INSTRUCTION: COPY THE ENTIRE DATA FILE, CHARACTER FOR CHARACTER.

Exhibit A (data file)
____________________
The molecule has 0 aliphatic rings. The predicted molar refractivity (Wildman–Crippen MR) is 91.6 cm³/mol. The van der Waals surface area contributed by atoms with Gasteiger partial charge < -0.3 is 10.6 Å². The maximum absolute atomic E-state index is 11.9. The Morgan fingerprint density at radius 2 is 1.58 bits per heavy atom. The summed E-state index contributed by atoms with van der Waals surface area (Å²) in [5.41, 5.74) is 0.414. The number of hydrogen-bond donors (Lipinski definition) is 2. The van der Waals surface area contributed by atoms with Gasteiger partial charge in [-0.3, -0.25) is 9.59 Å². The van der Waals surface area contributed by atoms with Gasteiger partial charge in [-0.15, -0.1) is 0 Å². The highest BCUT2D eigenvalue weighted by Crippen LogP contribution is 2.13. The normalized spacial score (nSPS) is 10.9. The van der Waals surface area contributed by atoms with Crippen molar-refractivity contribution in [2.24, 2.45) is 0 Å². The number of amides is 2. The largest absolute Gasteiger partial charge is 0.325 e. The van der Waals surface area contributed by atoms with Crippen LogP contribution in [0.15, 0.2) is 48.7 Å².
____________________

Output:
The molecule has 0 aliphatic rings. The predicted molar refractivity (Wildman–Crippen MR) is 91.6 cm³/mol. The van der Waals surface area contributed by atoms with Gasteiger partial charge < -0.3 is 10.6 Å². The maximum absolute atomic E-state index is 11.9. The Morgan fingerprint density at radius 2 is 1.58 bits per heavy atom. The summed E-state index contributed by atoms with van der Waals surface area (Å²) in [5.41, 5.74) is 0.414. The number of hydrogen-bond donors (Lipinski definition) is 2. The van der Waals surface area contributed by atoms with Gasteiger partial charge in [-0.3, -0.25) is 9.59 Å². The van der Waals surface area contributed by atoms with Gasteiger partial charge in [-0.15, -0.1) is 0 Å². The highest BCUT2D eigenvalue weighted by Crippen LogP contribution is 2.13. The normalized spacial score (nSPS) is 10.9. The van der Waals surface area contributed by atoms with Crippen molar-refractivity contribution in [2.24, 2.45) is 0 Å². The number of amides is 2. The largest absolute Gasteiger partial charge is 0.325 e. The van der Waals surface area contributed by atoms with Crippen LogP contribution in [0.15, 0.2) is 48.7 Å².